Funding issue expected to hinder audit regulator reform in Hong Kong
Listed firms, investors and accountants likely to oppose new levies for an expanded watchdog
The government has proposed that listed companies, investors and auditors share the cost of an expanded accounting regulator, but this suggestion would likely fail because none of the three parties would be happy to foot the bill.
In a consultation paper released by the government last week, it wants to expand the role of the Financial Reporting Council by taking over from the Hong Kong Institute of Certified Public Accountants in handling routine inspection and disciplinary action for auditor misconduct.
When the council was set up in 2006, it also replaced the institute to investigate audit failures.
Hong Kong's current model of letting an industry group, the HKICPA, self-regulate accountants is seen as outdated.
The reform makes sense but the real issue is money. Who is going to pay the bill, which is likely to be much higher than the current set-up of the reporting council? The funding issue will be the most controversial in the reform plan.
At present, the council, which has very limited power, operates on an annual budget of HK$20 million, which is co-funded by the government, the HKICPA, the Securities and the Futures Commission and the stock exchange.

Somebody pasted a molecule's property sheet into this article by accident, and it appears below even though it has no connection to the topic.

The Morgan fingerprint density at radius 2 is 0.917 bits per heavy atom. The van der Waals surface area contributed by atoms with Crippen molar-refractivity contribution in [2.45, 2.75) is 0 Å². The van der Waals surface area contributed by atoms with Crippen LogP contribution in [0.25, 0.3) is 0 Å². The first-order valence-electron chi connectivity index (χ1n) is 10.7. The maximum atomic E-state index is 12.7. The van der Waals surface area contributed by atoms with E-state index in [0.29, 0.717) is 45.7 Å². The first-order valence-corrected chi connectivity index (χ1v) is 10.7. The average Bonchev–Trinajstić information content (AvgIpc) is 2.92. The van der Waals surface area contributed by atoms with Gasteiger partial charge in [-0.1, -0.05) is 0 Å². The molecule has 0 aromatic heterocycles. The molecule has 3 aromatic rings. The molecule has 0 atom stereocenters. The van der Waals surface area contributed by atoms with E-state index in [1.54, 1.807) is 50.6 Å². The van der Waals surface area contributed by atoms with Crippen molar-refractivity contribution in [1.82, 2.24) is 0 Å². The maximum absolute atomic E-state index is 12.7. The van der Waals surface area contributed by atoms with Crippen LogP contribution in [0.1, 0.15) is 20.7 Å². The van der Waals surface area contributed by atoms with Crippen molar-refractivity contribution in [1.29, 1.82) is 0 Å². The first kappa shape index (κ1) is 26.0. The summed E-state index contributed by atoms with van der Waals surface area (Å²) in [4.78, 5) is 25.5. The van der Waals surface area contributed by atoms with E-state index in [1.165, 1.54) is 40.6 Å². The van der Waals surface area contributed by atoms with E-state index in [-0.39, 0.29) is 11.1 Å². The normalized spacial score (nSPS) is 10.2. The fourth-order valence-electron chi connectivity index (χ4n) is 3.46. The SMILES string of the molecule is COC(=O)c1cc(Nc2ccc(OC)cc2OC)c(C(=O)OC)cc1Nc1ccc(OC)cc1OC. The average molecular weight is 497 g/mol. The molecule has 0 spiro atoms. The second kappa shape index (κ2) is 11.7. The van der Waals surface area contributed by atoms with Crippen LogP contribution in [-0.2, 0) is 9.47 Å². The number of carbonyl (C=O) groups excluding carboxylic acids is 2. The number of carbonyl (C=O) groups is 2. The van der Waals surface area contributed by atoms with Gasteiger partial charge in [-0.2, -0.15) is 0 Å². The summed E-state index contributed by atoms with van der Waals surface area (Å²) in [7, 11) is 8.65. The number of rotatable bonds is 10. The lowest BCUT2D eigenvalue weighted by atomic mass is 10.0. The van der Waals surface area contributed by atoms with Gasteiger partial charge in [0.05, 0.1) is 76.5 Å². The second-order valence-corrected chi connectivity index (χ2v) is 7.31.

That is a paltry amount when compared with the budget of other overseas accounting regulatory bodies.
The Public Oversight Board in the United States has a budget of US$250 million - 97 times that of its Hong Kong counterpart. It has a much broader scope than the one in Hong Kong as it is in charge of all oversight on accountants.
The Financial Reporting Council in Britain has a budget of £14.3 million (HK$188.53 million), more than nine times that of the body in Hong Kong.
The expanded reporting council in Hong Kong will need a lot more money. This may explain why the government changed the funding model and removed itself from the list of organisations paying for this reform. As a taxpayer, I support this.
The companies forking out the cash will complain the new levies would raise their operating costs.
Investors would argue that they already pay a 0.1 per cent stamp duty on share transactions to the government, 0.005 per cent of the share transaction value to Hong Kong Exchanges and Clearing and 0.003 per cent of the transaction value to the SFC. The new levy is an unwanted additional burden for them.
In fact, the SFC has collected too much in levies from investors over the past years due to the high turnover in its business, resulting in a reserve of more than HK$7 billion. The commission, which may be the world's wealthiest regulator, should make contributions to the reporting council on behalf of investors, especially since its lofty reserves are paid by the investors themselves.